Aquifer (formerly MedU) is a thriving, collaborative community of healthcare education leaders deeply committed to driving innovation in teaching and learning. The Aquifer Consortium brings together more than 200 healthcare educators across disciplines to collaborate, innovate, and make advances in health professions education. For educators and healthcare providers, participation in the Consortium offers a unique cross-disciplinary peer community and an exciting opportunity for academic scholarship and advancement.

Amit Shah Receives AGS Educator Award

Amit Shah, MD, FACP, AGSF

Aquifer congratulates our own Amit Shah, MD, FACP, AGSF, of the Aquifer Geriatrics Course Board, on being chosen as American Geriatrics Society Outstanding Mid-Career Clinician Educator of the Year Award. Dr. Shah was chosen as this year’s winner for his work as an inspiring mentor, attentive clinician, and innovative development of web-GEMs (now Aquifer Geriatrics).

The Outstanding Mid-Career Clinician Educator of the Year award is given by the American Geriatrics Society to a junior faculty member for an impressive body of work in geriatrics education, with significant contributions to training students and advancing geriatrics education. The award was presented on May 4 at the AGS National Scientific Meeting in Orlando, Florida.

Dr. Shah led the development of web-GEMs (now Aquifer Geriatrics), and served as the co-Primary Investigator of the Reynolds grant which created the course. He continues the work of providing high-quality virtual patient cases to geriatrics learners as an Associate Editor for the Aquifer Geriatrics Course Board.

Currently, Dr. Shah leads the longitudinal geriatrics curriculum and co-directs the internal medicine residency continuity clinic as an Assistant Professor of Medicine and Associate Dean for Faculty Affairs at the Mayo Clinic School of Medicine in Arizona. Previously, Dr. Shah was the Clerkship Director for Internal Medicine at the University of Texas Southwestern Medical school, where he worked to integrate geriatrics into the curriculum. During his time in Texas, he also helped to facilitate the Southwestern Aging and Geriatrics (SAGE) program, was elected to the UT Southwestern Academy of Teachers, and received a number of teaching awards.


Aquifer (formerly MedU) is a thriving, collaborative community of healthcare education leaders deeply committed to driving innovation in teaching and learning. The Aquifer Consortium brings together more than 200 healthcare educators across disciplines to collaborate, innovate, and make advances in health professions education. For educators and healthcare providers, participation in the Consortium offers a unique cross-disciplinary peer community and an exciting opportunity for academic scholarship and advancement.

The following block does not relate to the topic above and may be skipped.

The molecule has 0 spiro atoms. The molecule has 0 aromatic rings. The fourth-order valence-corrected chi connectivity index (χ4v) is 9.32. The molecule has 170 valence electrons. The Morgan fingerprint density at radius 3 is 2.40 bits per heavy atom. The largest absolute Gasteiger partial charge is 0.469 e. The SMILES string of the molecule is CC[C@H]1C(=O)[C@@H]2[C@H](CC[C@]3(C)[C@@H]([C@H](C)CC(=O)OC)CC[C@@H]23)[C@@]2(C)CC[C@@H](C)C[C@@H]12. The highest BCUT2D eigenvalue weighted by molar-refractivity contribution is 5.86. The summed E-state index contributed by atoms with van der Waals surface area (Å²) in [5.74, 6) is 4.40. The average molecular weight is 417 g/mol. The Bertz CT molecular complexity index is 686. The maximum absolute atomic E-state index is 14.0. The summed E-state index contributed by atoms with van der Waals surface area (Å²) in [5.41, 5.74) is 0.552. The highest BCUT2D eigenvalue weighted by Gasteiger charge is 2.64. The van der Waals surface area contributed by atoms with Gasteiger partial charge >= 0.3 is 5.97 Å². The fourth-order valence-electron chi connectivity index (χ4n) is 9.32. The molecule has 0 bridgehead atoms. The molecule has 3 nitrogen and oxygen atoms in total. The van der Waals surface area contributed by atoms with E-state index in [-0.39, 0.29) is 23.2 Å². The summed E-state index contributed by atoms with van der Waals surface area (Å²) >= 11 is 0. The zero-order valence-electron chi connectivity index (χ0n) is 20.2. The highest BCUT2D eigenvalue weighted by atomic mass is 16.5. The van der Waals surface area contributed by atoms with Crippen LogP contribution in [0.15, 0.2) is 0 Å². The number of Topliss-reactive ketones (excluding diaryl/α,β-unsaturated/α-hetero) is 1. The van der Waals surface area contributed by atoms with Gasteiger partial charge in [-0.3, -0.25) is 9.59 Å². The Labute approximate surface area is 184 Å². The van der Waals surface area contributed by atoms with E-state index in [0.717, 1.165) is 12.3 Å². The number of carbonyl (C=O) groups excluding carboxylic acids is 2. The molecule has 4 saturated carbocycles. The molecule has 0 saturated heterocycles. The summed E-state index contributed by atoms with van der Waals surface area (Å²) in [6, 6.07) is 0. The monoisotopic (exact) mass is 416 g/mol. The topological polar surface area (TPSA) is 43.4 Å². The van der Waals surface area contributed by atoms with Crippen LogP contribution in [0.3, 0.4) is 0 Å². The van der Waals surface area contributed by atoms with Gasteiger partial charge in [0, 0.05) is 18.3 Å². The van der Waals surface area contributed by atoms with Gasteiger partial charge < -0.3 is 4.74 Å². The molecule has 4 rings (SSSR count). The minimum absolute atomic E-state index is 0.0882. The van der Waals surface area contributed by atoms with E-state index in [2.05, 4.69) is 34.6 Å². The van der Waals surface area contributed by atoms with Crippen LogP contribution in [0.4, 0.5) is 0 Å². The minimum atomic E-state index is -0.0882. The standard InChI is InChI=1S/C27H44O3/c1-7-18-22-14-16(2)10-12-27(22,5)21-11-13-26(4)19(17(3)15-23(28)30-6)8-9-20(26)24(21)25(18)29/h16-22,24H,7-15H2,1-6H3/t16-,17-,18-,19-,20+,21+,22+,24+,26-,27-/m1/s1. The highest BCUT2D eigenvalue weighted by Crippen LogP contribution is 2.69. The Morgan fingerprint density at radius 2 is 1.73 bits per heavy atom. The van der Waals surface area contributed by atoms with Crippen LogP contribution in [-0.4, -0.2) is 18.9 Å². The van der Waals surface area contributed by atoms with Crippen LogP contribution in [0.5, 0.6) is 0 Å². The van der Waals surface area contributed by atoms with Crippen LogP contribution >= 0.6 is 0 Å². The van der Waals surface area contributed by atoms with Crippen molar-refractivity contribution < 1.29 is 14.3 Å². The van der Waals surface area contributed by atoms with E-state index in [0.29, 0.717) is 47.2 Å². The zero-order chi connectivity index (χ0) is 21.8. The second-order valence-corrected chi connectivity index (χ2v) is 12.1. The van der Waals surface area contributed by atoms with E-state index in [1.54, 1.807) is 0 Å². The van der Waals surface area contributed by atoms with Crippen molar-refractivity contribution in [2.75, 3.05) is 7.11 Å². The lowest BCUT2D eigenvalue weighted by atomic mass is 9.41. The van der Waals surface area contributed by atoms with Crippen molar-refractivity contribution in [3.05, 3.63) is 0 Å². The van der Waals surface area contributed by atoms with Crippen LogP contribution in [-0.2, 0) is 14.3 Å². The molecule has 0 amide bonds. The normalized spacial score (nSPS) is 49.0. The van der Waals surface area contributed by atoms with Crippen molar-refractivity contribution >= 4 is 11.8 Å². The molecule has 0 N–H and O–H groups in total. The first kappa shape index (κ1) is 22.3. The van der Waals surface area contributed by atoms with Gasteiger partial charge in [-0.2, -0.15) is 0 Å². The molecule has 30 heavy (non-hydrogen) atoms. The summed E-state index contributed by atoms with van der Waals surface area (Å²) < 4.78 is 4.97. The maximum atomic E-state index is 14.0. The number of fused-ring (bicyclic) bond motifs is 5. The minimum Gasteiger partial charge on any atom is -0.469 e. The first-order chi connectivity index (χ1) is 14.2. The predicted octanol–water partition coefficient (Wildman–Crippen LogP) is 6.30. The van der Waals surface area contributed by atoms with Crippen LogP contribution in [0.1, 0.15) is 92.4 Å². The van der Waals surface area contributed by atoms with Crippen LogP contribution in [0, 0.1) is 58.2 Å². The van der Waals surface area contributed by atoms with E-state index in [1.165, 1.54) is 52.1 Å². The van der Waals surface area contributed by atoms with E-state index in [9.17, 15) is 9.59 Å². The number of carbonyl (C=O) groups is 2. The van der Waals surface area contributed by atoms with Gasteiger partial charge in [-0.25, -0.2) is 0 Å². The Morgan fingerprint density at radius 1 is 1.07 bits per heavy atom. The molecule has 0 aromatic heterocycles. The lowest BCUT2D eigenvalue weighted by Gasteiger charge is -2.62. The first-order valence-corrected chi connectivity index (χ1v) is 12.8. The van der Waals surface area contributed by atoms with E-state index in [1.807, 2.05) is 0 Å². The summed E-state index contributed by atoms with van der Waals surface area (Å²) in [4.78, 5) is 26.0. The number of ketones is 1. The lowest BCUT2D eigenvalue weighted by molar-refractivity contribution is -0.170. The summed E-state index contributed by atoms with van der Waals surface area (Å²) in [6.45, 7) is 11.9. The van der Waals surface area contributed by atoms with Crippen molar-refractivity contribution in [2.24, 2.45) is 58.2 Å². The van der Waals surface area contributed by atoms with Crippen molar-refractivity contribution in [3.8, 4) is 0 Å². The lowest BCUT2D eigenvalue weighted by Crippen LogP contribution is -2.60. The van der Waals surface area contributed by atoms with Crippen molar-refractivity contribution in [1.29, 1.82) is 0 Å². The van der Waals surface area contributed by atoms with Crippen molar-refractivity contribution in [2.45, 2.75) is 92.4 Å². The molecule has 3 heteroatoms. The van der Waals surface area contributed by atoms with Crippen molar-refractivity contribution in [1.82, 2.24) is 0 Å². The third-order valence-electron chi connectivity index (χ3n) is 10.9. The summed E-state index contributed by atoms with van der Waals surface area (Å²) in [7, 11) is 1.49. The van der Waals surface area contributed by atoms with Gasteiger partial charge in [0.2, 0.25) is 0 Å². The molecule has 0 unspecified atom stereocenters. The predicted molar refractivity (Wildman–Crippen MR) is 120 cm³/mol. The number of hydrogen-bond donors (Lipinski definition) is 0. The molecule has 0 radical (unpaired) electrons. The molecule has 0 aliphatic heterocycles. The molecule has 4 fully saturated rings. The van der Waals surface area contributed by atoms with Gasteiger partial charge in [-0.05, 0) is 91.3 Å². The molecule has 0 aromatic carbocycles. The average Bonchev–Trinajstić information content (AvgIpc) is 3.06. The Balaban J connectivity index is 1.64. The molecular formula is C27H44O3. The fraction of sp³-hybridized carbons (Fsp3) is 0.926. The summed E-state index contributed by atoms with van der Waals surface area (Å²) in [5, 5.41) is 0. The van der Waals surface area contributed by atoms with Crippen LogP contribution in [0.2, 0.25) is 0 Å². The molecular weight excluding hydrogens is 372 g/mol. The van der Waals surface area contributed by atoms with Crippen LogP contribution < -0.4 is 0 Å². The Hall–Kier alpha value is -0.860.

In the Pipeline: Aqueduct Updates – Spring 2018

Aquifer launched Aqueduct, our new learning management system, in June 2017. Since then, our team has been working to improve the user experience of the platform, optimize existing functionality, and add newly requested features.

We want you—our users—to have the best possible experience.

We would like to highlight some of the work we’ve completed, and share some of the projects our development team is working on for future releases.


Completed Projects

We hope you’ve seen our latest improvements, including new reporting functionalities, performance enhancements, sign-in process upgrades, and more:

  • Full Reporting with Exports: Program Level Reports, Course, Case, and Student Reports are available in Aqueduct
  • Educator Resources: Our Educator Resources provide terrific tools for course integration—including active learning modules, flipped classroom workshops, and educator guides—now accessible through Aqueduct.
  • Aquifer Internal Medicine Key Features Exam: If you are using the Aquifer Internal Medicine Key Features Exam, you’ll appreciate that we have migrated it to Aqueduct and simplified the exam administration process.
  • Aqueduct Rebranding: We’re blue! When MedU changed to Aquifer, our learning management system was rebranded with our new logo, colors, fonts, and course names.
For Administrators: User Management Upgrades